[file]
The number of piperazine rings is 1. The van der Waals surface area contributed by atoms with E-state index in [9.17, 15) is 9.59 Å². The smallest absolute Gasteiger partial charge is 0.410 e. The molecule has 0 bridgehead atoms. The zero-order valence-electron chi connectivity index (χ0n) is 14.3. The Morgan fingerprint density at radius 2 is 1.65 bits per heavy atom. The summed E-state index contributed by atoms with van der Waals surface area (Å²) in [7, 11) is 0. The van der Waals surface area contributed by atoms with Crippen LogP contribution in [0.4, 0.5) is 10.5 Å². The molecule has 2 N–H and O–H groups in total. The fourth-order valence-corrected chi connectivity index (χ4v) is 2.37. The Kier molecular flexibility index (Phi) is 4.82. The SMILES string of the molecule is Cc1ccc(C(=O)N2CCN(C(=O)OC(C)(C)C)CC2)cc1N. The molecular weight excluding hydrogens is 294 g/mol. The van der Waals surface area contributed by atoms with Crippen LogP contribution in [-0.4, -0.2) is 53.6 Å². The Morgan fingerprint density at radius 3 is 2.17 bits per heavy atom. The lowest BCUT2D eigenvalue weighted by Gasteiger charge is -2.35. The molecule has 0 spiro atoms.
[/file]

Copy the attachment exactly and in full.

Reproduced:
The number of piperazine rings is 1. The van der Waals surface area contributed by atoms with E-state index in [9.17, 15) is 9.59 Å². The smallest absolute Gasteiger partial charge is 0.410 e. The molecule has 0 bridgehead atoms. The zero-order valence-electron chi connectivity index (χ0n) is 14.3. The Morgan fingerprint density at radius 2 is 1.65 bits per heavy atom. The summed E-state index contributed by atoms with van der Waals surface area (Å²) in [7, 11) is 0. The van der Waals surface area contributed by atoms with Crippen LogP contribution in [0.4, 0.5) is 10.5 Å². The molecule has 2 N–H and O–H groups in total. The fourth-order valence-corrected chi connectivity index (χ4v) is 2.37. The Kier molecular flexibility index (Phi) is 4.82. The SMILES string of the molecule is Cc1ccc(C(=O)N2CCN(C(=O)OC(C)(C)C)CC2)cc1N. The molecular weight excluding hydrogens is 294 g/mol. The van der Waals surface area contributed by atoms with Crippen LogP contribution in [-0.4, -0.2) is 53.6 Å². The Morgan fingerprint density at radius 3 is 2.17 bits per heavy atom. The lowest BCUT2D eigenvalue weighted by Gasteiger charge is -2.35. The molecule has 0 spiro atoms.